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Understanding Blood Pressure Medications

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By Jasmine A. Stone

Uncontrolled high blood pressure (hypertension) can lead to serious, and sometimes even life-threatening, health problems and disease. Atherosclerosis, heart disease, heart attack, stroke, kidney damage and eye damage can all be the result of uncontrolled high blood pressure.

Early diagnosis and appropriate treatment significantly improves the outlook for most hypertensive patients. While lifestyle changes, such as quitting smoking, losing weight and increasing activity levels, can help to reduce blood pressure, some people may need medication to control their hypertension and reduce the risk of future health problems.

ACE Inhibitors

ACE (angiotensin-converting enzyme) inhibitors are one of the most commonly prescribed medications for hypertensive patients. ACE inhibitors work by preventing the production of angiotensin in the body.

Angiotensin causes the blood vessels to constrict, reducing blood flow around the body and causing a rise in blood pressure. ACE inhibitors allow blood vessels to dilate, resulting in a reduction of blood pressure. In addition, ACE inhibitors can improve blood flow to the kidneys, helping the body to eliminate excess salt and fluid through the urine. Side-effects can include tiredness and a dry cough, although most people notice the side-effects lessen over time.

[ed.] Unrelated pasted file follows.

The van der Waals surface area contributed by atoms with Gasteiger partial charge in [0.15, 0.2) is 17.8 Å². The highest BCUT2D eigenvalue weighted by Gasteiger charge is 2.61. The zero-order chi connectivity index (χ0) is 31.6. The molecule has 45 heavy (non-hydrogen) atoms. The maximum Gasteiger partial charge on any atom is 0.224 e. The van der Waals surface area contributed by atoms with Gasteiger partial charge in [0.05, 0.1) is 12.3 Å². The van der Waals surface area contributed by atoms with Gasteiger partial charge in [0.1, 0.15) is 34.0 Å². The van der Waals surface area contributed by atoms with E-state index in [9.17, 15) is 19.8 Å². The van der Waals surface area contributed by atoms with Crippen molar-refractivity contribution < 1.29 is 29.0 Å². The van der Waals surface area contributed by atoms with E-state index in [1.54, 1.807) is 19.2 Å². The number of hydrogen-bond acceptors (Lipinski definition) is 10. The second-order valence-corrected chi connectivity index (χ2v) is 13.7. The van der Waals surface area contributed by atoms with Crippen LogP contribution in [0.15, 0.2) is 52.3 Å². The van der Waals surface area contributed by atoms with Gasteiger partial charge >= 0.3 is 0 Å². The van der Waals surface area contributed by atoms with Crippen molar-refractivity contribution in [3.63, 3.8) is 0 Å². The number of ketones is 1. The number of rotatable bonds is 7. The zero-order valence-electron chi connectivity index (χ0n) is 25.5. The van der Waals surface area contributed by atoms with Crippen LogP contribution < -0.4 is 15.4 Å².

Angiotensin Blockers

Angiotensin blockers work in a similar way to ACE inhibitors. However, in addition to preventing the production of angiotensin and increasing blood flow to the kidneys, angiotensin blockers can help to decrease thirst, leading to a reduction in fluid intake.

Angiotensin blockers are not commonly prescribed, as they are generally used where other specific health complaints are present. Some people experience mild side-effects, including dizziness and lethargy.

Calcium Channel Blockers

Calcium channel blockers reduce the flow of calcium into muscle cells. Calcium channel blockers lower blood pressure by relaxing blood vessels and reducing the force of heart contractions. Many doctors choose calcium channel blockers when treating older patients with a history of angina. Side-effects include headaches, fluid retention and constipation.


Beta-blockers were once one of the most popular medications for treating hypertension. Although rarely prescribed for treating simple cases of high blood pressure, beta-blockers are still used where other health problems can benefit from the medication.

Beta-blockers reduce the heart rate to an average of sixty beats per minute, helping to reduce strain on the heart. In addition, beta-blockers block the effect of adrenaline, a hormone that can be triggered by stress and anxiety.

Beta-blockers are sometimes prescribed to hypertensive patients with a history of migraine, as some people experience a reduction in the amount or severity of migraines while taking beta-blockers. Side-effects can include fatigue and low mood.


Diuretics work by increasing the flow of urine, which helps to encourage the loss of salt and excess fluid. Diuretics generally cause frequent urination, although this is usually temporary and will pass within a couple of weeks. Diuretics are commonly prescribed to patients with both hypertension and heart failure.

Other medications may be needed to control blood pressure, particularly where high blood pressure is caused by an underlying medical condition. In addition, some doctors recommend taking aspirin to reduce the risk of blood clots or statins to help lower cholesterol.

Pregnant or breastfeeding women with hypertension may need special treatments or medications, as common blood pressure medication may not be suitable.


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